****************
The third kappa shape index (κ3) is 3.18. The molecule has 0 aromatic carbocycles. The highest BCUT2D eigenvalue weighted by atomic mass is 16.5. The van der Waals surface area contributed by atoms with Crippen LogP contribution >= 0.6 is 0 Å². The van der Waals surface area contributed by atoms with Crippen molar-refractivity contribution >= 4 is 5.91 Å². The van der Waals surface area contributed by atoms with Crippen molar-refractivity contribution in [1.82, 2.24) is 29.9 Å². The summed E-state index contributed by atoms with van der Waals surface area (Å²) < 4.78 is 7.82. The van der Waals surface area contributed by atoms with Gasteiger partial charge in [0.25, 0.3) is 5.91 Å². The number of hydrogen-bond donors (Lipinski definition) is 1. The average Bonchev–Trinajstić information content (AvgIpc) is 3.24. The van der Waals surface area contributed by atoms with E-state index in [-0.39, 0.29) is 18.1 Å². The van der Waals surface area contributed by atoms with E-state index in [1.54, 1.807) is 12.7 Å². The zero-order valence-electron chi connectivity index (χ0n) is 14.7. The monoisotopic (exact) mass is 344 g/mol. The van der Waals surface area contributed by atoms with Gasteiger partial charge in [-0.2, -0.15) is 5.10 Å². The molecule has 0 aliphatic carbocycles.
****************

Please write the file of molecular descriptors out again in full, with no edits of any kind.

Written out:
The third kappa shape index (κ3) is 3.18. The molecule has 0 aromatic carbocycles. The highest BCUT2D eigenvalue weighted by atomic mass is 16.5. The van der Waals surface area contributed by atoms with Crippen LogP contribution >= 0.6 is 0 Å². The van der Waals surface area contributed by atoms with Crippen molar-refractivity contribution >= 4 is 5.91 Å². The van der Waals surface area contributed by atoms with Crippen molar-refractivity contribution in [1.82, 2.24) is 29.9 Å². The summed E-state index contributed by atoms with van der Waals surface area (Å²) < 4.78 is 7.82. The van der Waals surface area contributed by atoms with Gasteiger partial charge in [0.25, 0.3) is 5.91 Å². The number of hydrogen-bond donors (Lipinski definition) is 1. The average Bonchev–Trinajstić information content (AvgIpc) is 3.24. The van der Waals surface area contributed by atoms with E-state index in [-0.39, 0.29) is 18.1 Å². The van der Waals surface area contributed by atoms with E-state index in [1.54, 1.807) is 12.7 Å². The zero-order valence-electron chi connectivity index (χ0n) is 14.7. The monoisotopic (exact) mass is 344 g/mol. The van der Waals surface area contributed by atoms with Gasteiger partial charge in [-0.2, -0.15) is 5.10 Å². The molecule has 0 aliphatic carbocycles.